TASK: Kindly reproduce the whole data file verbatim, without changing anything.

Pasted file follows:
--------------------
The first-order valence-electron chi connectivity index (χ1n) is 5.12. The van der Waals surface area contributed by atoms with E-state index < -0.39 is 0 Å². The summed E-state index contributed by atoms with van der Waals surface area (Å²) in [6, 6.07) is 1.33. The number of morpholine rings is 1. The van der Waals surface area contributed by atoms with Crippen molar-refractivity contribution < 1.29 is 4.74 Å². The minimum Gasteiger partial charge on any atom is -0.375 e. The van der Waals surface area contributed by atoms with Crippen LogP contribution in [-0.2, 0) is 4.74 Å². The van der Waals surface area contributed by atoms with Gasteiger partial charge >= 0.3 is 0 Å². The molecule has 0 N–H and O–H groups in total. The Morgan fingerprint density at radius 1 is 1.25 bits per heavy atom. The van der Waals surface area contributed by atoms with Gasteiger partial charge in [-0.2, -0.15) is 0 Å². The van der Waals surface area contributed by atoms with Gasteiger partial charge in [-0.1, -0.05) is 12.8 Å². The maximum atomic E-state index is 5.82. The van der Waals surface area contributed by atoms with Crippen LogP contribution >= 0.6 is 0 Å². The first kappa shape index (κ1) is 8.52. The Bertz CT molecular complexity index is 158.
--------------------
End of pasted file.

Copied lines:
The first-order valence-electron chi connectivity index (χ1n) is 5.12. The van der Waals surface area contributed by atoms with E-state index < -0.39 is 0 Å². The summed E-state index contributed by atoms with van der Waals surface area (Å²) in [6, 6.07) is 1.33. The number of morpholine rings is 1. The van der Waals surface area contributed by atoms with Crippen molar-refractivity contribution < 1.29 is 4.74 Å². The minimum Gasteiger partial charge on any atom is -0.375 e. The van der Waals surface area contributed by atoms with Crippen LogP contribution in [-0.2, 0) is 4.74 Å². The van der Waals surface area contributed by atoms with Gasteiger partial charge >= 0.3 is 0 Å². The molecule has 0 N–H and O–H groups in total. The Morgan fingerprint density at radius 1 is 1.25 bits per heavy atom. The van der Waals surface area contributed by atoms with Gasteiger partial charge in [-0.2, -0.15) is 0 Å². The van der Waals surface area contributed by atoms with Gasteiger partial charge in [-0.1, -0.05) is 12.8 Å². The maximum atomic E-state index is 5.82. The van der Waals surface area contributed by atoms with Crippen LogP contribution >= 0.6 is 0 Å². The first kappa shape index (κ1) is 8.52. The Bertz CT molecular complexity index is 158.